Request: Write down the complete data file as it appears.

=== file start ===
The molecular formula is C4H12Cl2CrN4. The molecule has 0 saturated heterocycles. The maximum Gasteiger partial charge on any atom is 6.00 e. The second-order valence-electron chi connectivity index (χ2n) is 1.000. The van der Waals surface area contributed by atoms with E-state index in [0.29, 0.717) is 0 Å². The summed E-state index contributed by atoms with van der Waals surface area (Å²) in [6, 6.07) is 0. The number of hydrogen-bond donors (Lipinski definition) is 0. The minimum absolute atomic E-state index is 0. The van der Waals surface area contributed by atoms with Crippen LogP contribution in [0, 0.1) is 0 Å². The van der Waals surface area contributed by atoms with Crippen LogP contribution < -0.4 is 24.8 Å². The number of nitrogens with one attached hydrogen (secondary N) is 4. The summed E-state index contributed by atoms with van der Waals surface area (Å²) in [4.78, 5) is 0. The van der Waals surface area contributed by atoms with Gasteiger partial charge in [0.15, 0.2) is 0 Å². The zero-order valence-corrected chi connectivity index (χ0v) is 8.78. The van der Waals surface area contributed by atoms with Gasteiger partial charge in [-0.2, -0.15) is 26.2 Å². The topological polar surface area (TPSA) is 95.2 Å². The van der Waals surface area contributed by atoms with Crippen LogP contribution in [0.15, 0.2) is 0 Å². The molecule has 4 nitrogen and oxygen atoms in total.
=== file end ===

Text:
The molecular formula is C4H12Cl2CrN4. The molecule has 0 saturated heterocycles. The maximum Gasteiger partial charge on any atom is 6.00 e. The second-order valence-electron chi connectivity index (χ2n) is 1.000. The van der Waals surface area contributed by atoms with E-state index in [0.29, 0.717) is 0 Å². The summed E-state index contributed by atoms with van der Waals surface area (Å²) in [6, 6.07) is 0. The number of hydrogen-bond donors (Lipinski definition) is 0. The minimum absolute atomic E-state index is 0. The van der Waals surface area contributed by atoms with Crippen LogP contribution in [0, 0.1) is 0 Å². The van der Waals surface area contributed by atoms with Crippen LogP contribution < -0.4 is 24.8 Å². The number of nitrogens with one attached hydrogen (secondary N) is 4. The summed E-state index contributed by atoms with van der Waals surface area (Å²) in [4.78, 5) is 0. The van der Waals surface area contributed by atoms with Gasteiger partial charge in [0.15, 0.2) is 0 Å². The zero-order valence-corrected chi connectivity index (χ0v) is 8.78. The van der Waals surface area contributed by atoms with Gasteiger partial charge in [-0.2, -0.15) is 26.2 Å². The topological polar surface area (TPSA) is 95.2 Å². The van der Waals surface area contributed by atoms with Crippen LogP contribution in [0.15, 0.2) is 0 Å². The molecule has 4 nitrogen and oxygen atoms in total.